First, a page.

Re: A genuine question
Edit your online shopping list? "Alexa, take pies and cake off the Tesco order."
41 posts • joined 25 Apr 2007
Keep reporting them. When enough people do then the InfoSec people can show the pointy-haireds and say "look, you're training your staff to get pwned, here are some examples of where that's cost companies millions". We haven't got the the point where all genuine company emails have the right domain etc. (it appears some people have worse turning circles than supertankers) but we do at least now have an intranet page listing the legit-but-dodgy-looking ones and nearly-all the genuine ones have a message in them about checking that page first. It ain't perfect but it's progress.
Caveat: I ain't an InfoSec expert, just a code monkey who likes pointing out where things are wrong.
Well, possibly, but it depends on the numbers and the evidence. We're in to 10s of thousands already *with* the lockdowns in place, without then projections were 100s of thousands. If there's good evidence that continuing to lock down for at least several more weeks would cause millions, or even 100s of thousands, of deaths over the next few years then yes there are 2 legitimate arguments. If it's a number plucked out of thin air by people who are distressed (and yes, there are going to be a lot of people legitimately in severe distress right now), or the calculations aren't including the number that would be caused by the financial impact of letting the virus rip through the population (as that isn't going to be trivial either), then you can't say it's a lie that there is only one sensible course of action.
Yes, there are 2 arguments, but I'm going to need to hear some convincing backup before you can convince me that both are legitimate.
As with pretty much everything, there are two sides. Most police are doing their best to get people to follow the guidelines & laws (there's a mixture of both) in a friendly, non-confrontational way. A small proportion will of course continue being complete arses. In the same way most of the general public are good-naturedly being considerate and doing what they can, a small proportion will continue being too thick and/or selfish and do whatever they want.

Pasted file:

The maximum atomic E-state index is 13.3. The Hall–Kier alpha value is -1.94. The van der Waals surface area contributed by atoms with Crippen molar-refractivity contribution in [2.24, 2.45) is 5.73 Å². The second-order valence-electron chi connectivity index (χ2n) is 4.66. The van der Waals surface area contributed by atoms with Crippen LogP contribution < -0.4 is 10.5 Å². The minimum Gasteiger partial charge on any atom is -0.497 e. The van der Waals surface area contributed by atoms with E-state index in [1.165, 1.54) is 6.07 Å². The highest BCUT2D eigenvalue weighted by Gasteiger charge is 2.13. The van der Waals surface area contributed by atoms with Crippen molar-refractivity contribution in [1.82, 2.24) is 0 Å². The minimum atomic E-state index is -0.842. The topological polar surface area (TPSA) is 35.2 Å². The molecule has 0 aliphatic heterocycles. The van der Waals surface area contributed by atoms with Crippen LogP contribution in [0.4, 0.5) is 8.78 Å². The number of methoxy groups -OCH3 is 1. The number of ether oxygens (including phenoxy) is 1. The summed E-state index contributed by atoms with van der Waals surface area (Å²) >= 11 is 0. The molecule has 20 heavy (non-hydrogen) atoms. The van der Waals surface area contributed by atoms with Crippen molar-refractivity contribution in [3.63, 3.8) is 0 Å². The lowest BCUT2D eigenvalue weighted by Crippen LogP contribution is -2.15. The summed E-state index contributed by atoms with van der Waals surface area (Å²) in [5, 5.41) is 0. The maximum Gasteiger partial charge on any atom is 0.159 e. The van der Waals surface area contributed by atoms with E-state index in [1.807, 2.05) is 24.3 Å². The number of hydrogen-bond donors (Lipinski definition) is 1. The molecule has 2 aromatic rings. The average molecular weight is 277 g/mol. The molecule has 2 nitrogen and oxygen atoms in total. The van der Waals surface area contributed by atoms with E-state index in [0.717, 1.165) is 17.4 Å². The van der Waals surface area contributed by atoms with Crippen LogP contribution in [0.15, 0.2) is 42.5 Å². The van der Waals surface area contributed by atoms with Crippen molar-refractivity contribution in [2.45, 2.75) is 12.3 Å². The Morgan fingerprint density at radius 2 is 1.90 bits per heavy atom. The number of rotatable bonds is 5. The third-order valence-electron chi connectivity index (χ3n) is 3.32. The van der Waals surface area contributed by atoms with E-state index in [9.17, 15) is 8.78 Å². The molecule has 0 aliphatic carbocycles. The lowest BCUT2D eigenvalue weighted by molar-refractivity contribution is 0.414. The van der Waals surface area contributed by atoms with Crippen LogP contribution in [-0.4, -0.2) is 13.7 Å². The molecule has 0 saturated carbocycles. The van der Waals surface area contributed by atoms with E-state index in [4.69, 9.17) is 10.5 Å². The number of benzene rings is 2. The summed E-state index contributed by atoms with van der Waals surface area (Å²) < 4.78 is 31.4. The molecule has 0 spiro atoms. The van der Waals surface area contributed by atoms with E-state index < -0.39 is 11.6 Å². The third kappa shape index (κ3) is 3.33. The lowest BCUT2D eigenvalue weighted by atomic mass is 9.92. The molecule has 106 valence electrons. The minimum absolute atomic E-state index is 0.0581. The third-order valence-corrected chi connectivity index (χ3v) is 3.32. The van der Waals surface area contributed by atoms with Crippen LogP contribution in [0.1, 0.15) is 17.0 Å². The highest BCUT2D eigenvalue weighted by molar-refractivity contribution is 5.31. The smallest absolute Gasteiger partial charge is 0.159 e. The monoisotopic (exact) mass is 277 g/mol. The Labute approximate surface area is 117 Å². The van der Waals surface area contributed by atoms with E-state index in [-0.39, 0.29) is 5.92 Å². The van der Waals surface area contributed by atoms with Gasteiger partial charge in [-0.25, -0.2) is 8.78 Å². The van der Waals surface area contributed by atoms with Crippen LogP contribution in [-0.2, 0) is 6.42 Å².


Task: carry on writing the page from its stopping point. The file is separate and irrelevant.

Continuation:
In my not-so-humble opinion the drone video was a massive fuck-up, a great example of wasting time and shooting yourself in the foot. Having a form to alert about people not playing nicely (and, shock-horror, one that's nice and simple so can be filled in quickly and easily - <fe>I'm sure there would have been plaudits had it been a hideous UI disaster</fe>) sounds like it might well be useful. Sure, there will be some people submitting it 'cos they're self-righteous gits, but also some helpful data to guide the police to people flaunting the lockdown and making it go on longer for the rest of us.
So yeah, it is a rant unfairly lumping a large group of individuals in to one block so as to complain about them, but it is Bombastic Kieran so I'm afraid par for the course. Try not to let it dampen your day, go for your one bit of outdoor exercise for the day and enjoy the fact that most people are doing their best in difficult circumstances.
Part of me thinks someone should point out to her that if the companies are following the law and she doesn't like the outcome then perhaps her time would be very much better spent trying to change the law (seeing as she's a politician, so that's her responsibility) rather than writing books saying how unfair it all is. Then a much larger part of me thinks that her doing anything other than modifying tax legislation is a very good idea indeed.
Indeed. I searched a few online dictionaries just to be sure. Of course in the room that wasn't available to them, so her strategy worked, but if she did that to me I'd be ready to call her on anything she came up with any subsequent times we met. If you're going to be pedantic it helps to be right.